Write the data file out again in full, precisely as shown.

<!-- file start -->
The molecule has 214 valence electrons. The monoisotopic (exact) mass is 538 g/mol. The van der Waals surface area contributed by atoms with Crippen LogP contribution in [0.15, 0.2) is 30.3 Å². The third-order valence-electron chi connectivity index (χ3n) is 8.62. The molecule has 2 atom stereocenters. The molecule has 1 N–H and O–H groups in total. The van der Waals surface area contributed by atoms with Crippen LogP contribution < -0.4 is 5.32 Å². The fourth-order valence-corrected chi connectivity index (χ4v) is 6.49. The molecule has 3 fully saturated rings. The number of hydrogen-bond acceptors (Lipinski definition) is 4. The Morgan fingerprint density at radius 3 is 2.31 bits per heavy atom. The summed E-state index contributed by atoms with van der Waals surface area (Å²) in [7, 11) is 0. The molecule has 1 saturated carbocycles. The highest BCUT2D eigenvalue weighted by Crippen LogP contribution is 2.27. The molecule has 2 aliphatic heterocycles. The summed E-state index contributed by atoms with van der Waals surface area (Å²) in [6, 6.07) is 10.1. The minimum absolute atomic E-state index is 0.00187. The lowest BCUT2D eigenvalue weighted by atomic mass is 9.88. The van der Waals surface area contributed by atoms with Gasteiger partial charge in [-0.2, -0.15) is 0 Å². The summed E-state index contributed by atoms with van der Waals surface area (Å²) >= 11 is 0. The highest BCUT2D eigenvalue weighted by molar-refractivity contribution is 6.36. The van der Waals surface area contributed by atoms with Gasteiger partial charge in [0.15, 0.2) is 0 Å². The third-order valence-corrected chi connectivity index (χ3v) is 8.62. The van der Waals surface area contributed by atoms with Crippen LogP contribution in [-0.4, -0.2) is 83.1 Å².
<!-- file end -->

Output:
The molecule has 214 valence electrons. The monoisotopic (exact) mass is 538 g/mol. The van der Waals surface area contributed by atoms with Crippen LogP contribution in [0.15, 0.2) is 30.3 Å². The third-order valence-electron chi connectivity index (χ3n) is 8.62. The molecule has 2 atom stereocenters. The molecule has 1 N–H and O–H groups in total. The van der Waals surface area contributed by atoms with Crippen LogP contribution < -0.4 is 5.32 Å². The fourth-order valence-corrected chi connectivity index (χ4v) is 6.49. The molecule has 3 fully saturated rings. The number of hydrogen-bond acceptors (Lipinski definition) is 4. The Morgan fingerprint density at radius 3 is 2.31 bits per heavy atom. The summed E-state index contributed by atoms with van der Waals surface area (Å²) in [7, 11) is 0. The molecule has 1 saturated carbocycles. The highest BCUT2D eigenvalue weighted by Crippen LogP contribution is 2.27. The molecule has 2 aliphatic heterocycles. The summed E-state index contributed by atoms with van der Waals surface area (Å²) in [6, 6.07) is 10.1. The minimum absolute atomic E-state index is 0.00187. The lowest BCUT2D eigenvalue weighted by atomic mass is 9.88. The van der Waals surface area contributed by atoms with Gasteiger partial charge in [-0.2, -0.15) is 0 Å². The summed E-state index contributed by atoms with van der Waals surface area (Å²) >= 11 is 0. The highest BCUT2D eigenvalue weighted by molar-refractivity contribution is 6.36. The van der Waals surface area contributed by atoms with Gasteiger partial charge in [0.15, 0.2) is 0 Å². The third-order valence-corrected chi connectivity index (χ3v) is 8.62. The van der Waals surface area contributed by atoms with Crippen LogP contribution in [-0.4, -0.2) is 83.1 Å².